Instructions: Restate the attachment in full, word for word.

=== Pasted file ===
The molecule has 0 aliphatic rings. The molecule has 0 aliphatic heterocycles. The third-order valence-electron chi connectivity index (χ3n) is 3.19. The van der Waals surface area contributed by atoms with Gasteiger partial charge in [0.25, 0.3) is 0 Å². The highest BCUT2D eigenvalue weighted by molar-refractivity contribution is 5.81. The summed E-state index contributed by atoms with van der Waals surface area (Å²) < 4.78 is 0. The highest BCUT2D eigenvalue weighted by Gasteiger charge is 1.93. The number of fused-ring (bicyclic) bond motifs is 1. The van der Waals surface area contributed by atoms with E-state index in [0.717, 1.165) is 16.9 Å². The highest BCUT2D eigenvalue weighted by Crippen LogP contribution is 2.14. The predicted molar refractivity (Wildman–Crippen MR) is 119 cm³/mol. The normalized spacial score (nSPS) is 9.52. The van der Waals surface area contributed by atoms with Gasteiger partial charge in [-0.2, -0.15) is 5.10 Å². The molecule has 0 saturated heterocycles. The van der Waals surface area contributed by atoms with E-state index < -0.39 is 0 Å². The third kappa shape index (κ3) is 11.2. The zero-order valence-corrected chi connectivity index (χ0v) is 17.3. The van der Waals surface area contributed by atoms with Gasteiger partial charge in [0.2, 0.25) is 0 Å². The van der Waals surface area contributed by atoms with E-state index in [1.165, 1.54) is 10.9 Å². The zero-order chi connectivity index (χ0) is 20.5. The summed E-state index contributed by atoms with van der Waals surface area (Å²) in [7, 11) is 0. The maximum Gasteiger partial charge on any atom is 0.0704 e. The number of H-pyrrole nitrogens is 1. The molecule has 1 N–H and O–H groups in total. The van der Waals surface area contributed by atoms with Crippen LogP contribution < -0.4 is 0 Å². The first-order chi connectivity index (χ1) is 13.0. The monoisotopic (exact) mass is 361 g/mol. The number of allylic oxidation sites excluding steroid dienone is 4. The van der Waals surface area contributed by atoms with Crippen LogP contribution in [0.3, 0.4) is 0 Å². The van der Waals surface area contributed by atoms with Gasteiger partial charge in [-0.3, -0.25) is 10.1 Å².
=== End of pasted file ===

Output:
The molecule has 0 aliphatic rings. The molecule has 0 aliphatic heterocycles. The third-order valence-electron chi connectivity index (χ3n) is 3.19. The van der Waals surface area contributed by atoms with Gasteiger partial charge in [0.25, 0.3) is 0 Å². The highest BCUT2D eigenvalue weighted by molar-refractivity contribution is 5.81. The summed E-state index contributed by atoms with van der Waals surface area (Å²) < 4.78 is 0. The highest BCUT2D eigenvalue weighted by Gasteiger charge is 1.93. The number of fused-ring (bicyclic) bond motifs is 1. The van der Waals surface area contributed by atoms with E-state index in [0.717, 1.165) is 16.9 Å². The highest BCUT2D eigenvalue weighted by Crippen LogP contribution is 2.14. The predicted molar refractivity (Wildman–Crippen MR) is 119 cm³/mol. The normalized spacial score (nSPS) is 9.52. The van der Waals surface area contributed by atoms with Gasteiger partial charge in [-0.2, -0.15) is 5.10 Å². The molecule has 0 saturated heterocycles. The van der Waals surface area contributed by atoms with E-state index < -0.39 is 0 Å². The third kappa shape index (κ3) is 11.2. The zero-order valence-corrected chi connectivity index (χ0v) is 17.3. The van der Waals surface area contributed by atoms with Gasteiger partial charge in [0.2, 0.25) is 0 Å². The van der Waals surface area contributed by atoms with E-state index in [1.165, 1.54) is 10.9 Å². The zero-order chi connectivity index (χ0) is 20.5. The summed E-state index contributed by atoms with van der Waals surface area (Å²) in [7, 11) is 0. The maximum Gasteiger partial charge on any atom is 0.0704 e. The number of H-pyrrole nitrogens is 1. The molecule has 1 N–H and O–H groups in total. The van der Waals surface area contributed by atoms with Crippen LogP contribution < -0.4 is 0 Å². The first-order chi connectivity index (χ1) is 13.0. The monoisotopic (exact) mass is 361 g/mol. The number of allylic oxidation sites excluding steroid dienone is 4. The van der Waals surface area contributed by atoms with Crippen LogP contribution in [0.3, 0.4) is 0 Å². The van der Waals surface area contributed by atoms with Gasteiger partial charge in [-0.3, -0.25) is 10.1 Å².